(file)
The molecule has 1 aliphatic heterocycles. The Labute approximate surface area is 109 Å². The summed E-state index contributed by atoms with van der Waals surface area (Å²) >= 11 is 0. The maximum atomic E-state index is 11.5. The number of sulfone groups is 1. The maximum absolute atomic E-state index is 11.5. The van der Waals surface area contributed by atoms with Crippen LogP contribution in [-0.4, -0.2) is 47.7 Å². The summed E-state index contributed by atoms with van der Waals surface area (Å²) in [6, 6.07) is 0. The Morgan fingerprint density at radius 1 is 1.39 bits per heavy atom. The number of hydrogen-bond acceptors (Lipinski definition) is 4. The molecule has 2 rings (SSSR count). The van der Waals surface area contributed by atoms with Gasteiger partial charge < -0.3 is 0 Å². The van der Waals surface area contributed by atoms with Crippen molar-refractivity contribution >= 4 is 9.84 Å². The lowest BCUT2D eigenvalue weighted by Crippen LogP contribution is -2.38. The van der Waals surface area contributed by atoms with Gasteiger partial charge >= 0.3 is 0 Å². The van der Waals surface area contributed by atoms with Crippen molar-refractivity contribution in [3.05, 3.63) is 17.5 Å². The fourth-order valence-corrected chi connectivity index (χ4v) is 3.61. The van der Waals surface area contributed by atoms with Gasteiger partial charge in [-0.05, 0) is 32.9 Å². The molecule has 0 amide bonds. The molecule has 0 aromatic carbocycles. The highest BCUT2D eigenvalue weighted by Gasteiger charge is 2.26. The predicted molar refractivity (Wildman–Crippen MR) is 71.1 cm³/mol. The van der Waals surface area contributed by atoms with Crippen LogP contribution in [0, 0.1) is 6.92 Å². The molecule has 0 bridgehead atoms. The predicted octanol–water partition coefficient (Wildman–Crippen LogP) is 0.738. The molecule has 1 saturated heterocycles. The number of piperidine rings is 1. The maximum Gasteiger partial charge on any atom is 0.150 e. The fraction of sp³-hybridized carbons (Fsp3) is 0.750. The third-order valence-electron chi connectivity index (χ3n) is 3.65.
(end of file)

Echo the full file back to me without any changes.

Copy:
The molecule has 1 aliphatic heterocycles. The Labute approximate surface area is 109 Å². The summed E-state index contributed by atoms with van der Waals surface area (Å²) >= 11 is 0. The maximum atomic E-state index is 11.5. The number of sulfone groups is 1. The maximum absolute atomic E-state index is 11.5. The van der Waals surface area contributed by atoms with Crippen LogP contribution in [-0.4, -0.2) is 47.7 Å². The summed E-state index contributed by atoms with van der Waals surface area (Å²) in [6, 6.07) is 0. The Morgan fingerprint density at radius 1 is 1.39 bits per heavy atom. The number of hydrogen-bond acceptors (Lipinski definition) is 4. The molecule has 2 rings (SSSR count). The van der Waals surface area contributed by atoms with Gasteiger partial charge < -0.3 is 0 Å². The van der Waals surface area contributed by atoms with Crippen molar-refractivity contribution >= 4 is 9.84 Å². The lowest BCUT2D eigenvalue weighted by Crippen LogP contribution is -2.38. The van der Waals surface area contributed by atoms with Gasteiger partial charge >= 0.3 is 0 Å². The van der Waals surface area contributed by atoms with Crippen molar-refractivity contribution in [3.05, 3.63) is 17.5 Å². The fourth-order valence-corrected chi connectivity index (χ4v) is 3.61. The van der Waals surface area contributed by atoms with Gasteiger partial charge in [-0.05, 0) is 32.9 Å². The molecule has 0 amide bonds. The molecule has 0 aromatic carbocycles. The highest BCUT2D eigenvalue weighted by Gasteiger charge is 2.26. The predicted molar refractivity (Wildman–Crippen MR) is 71.1 cm³/mol. The van der Waals surface area contributed by atoms with Crippen LogP contribution in [0, 0.1) is 6.92 Å². The molecule has 0 bridgehead atoms. The predicted octanol–water partition coefficient (Wildman–Crippen LogP) is 0.738. The molecule has 1 saturated heterocycles. The number of piperidine rings is 1. The maximum Gasteiger partial charge on any atom is 0.150 e. The fraction of sp³-hybridized carbons (Fsp3) is 0.750. The third-order valence-electron chi connectivity index (χ3n) is 3.65.